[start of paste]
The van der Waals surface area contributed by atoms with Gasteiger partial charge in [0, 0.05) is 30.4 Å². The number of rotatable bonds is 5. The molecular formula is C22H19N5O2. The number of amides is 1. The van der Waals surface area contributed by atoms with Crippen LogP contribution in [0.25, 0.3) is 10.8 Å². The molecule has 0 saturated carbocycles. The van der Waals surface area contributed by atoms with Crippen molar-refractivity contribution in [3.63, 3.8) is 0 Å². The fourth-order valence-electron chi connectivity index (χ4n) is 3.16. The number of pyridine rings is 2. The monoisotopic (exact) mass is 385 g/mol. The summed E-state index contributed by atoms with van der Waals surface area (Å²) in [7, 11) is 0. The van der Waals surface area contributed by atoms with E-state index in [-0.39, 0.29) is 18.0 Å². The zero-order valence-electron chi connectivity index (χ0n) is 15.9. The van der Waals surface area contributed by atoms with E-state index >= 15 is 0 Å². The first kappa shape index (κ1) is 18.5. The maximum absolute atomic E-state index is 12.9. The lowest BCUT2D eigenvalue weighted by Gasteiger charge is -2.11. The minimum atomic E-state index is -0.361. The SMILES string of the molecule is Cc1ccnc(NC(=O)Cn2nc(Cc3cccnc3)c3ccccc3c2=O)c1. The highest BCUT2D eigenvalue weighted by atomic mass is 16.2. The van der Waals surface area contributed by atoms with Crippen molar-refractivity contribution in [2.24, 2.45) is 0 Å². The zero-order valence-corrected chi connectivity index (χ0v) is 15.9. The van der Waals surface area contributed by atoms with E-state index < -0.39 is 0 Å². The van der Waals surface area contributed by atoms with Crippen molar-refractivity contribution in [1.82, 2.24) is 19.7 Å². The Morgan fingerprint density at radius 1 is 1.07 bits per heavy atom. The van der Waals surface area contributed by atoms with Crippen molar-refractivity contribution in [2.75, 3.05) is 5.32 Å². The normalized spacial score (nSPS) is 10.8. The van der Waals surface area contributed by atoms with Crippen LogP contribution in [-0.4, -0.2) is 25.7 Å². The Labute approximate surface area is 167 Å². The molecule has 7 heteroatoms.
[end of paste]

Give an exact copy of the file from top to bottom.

The van der Waals surface area contributed by atoms with Gasteiger partial charge in [0, 0.05) is 30.4 Å². The number of rotatable bonds is 5. The molecular formula is C22H19N5O2. The number of amides is 1. The van der Waals surface area contributed by atoms with Crippen LogP contribution in [0.25, 0.3) is 10.8 Å². The molecule has 0 saturated carbocycles. The van der Waals surface area contributed by atoms with Crippen molar-refractivity contribution in [3.63, 3.8) is 0 Å². The fourth-order valence-electron chi connectivity index (χ4n) is 3.16. The number of pyridine rings is 2. The monoisotopic (exact) mass is 385 g/mol. The summed E-state index contributed by atoms with van der Waals surface area (Å²) in [7, 11) is 0. The van der Waals surface area contributed by atoms with E-state index in [-0.39, 0.29) is 18.0 Å². The zero-order valence-electron chi connectivity index (χ0n) is 15.9. The van der Waals surface area contributed by atoms with E-state index >= 15 is 0 Å². The first kappa shape index (κ1) is 18.5. The maximum absolute atomic E-state index is 12.9. The lowest BCUT2D eigenvalue weighted by Gasteiger charge is -2.11. The minimum atomic E-state index is -0.361. The SMILES string of the molecule is Cc1ccnc(NC(=O)Cn2nc(Cc3cccnc3)c3ccccc3c2=O)c1. The highest BCUT2D eigenvalue weighted by atomic mass is 16.2. The van der Waals surface area contributed by atoms with Crippen molar-refractivity contribution in [2.24, 2.45) is 0 Å². The zero-order valence-corrected chi connectivity index (χ0v) is 15.9. The van der Waals surface area contributed by atoms with E-state index < -0.39 is 0 Å². The van der Waals surface area contributed by atoms with Crippen molar-refractivity contribution in [1.82, 2.24) is 19.7 Å². The Morgan fingerprint density at radius 1 is 1.07 bits per heavy atom. The van der Waals surface area contributed by atoms with Crippen molar-refractivity contribution in [2.75, 3.05) is 5.32 Å². The normalized spacial score (nSPS) is 10.8. The van der Waals surface area contributed by atoms with Crippen LogP contribution in [-0.4, -0.2) is 25.7 Å². The Labute approximate surface area is 167 Å². The molecule has 7 heteroatoms.